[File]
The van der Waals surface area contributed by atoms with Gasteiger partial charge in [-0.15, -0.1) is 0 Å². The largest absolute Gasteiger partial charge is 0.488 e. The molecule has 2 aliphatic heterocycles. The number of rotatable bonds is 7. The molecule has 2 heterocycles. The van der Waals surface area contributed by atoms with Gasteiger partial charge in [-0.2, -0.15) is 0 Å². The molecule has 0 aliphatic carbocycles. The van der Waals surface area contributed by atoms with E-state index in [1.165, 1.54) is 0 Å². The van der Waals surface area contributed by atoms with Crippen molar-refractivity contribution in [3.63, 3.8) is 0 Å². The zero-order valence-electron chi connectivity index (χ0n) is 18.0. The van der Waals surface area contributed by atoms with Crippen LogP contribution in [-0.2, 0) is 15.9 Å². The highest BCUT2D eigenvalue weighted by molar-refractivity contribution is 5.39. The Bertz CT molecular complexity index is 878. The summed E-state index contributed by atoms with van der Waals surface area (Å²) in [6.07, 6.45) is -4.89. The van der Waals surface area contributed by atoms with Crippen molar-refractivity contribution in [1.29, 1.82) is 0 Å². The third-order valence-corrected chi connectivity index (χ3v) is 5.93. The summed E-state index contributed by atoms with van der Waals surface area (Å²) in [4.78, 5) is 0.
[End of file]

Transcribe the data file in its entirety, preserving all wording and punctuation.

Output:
The van der Waals surface area contributed by atoms with Gasteiger partial charge in [-0.15, -0.1) is 0 Å². The largest absolute Gasteiger partial charge is 0.488 e. The molecule has 2 aliphatic heterocycles. The number of rotatable bonds is 7. The molecule has 2 heterocycles. The van der Waals surface area contributed by atoms with Gasteiger partial charge in [-0.2, -0.15) is 0 Å². The molecule has 0 aliphatic carbocycles. The van der Waals surface area contributed by atoms with E-state index in [1.165, 1.54) is 0 Å². The van der Waals surface area contributed by atoms with Crippen molar-refractivity contribution in [3.63, 3.8) is 0 Å². The zero-order valence-electron chi connectivity index (χ0n) is 18.0. The van der Waals surface area contributed by atoms with Crippen LogP contribution in [-0.2, 0) is 15.9 Å². The highest BCUT2D eigenvalue weighted by molar-refractivity contribution is 5.39. The Bertz CT molecular complexity index is 878. The summed E-state index contributed by atoms with van der Waals surface area (Å²) in [6.07, 6.45) is -4.89. The van der Waals surface area contributed by atoms with Crippen molar-refractivity contribution in [1.29, 1.82) is 0 Å². The third-order valence-corrected chi connectivity index (χ3v) is 5.93. The summed E-state index contributed by atoms with van der Waals surface area (Å²) in [4.78, 5) is 0.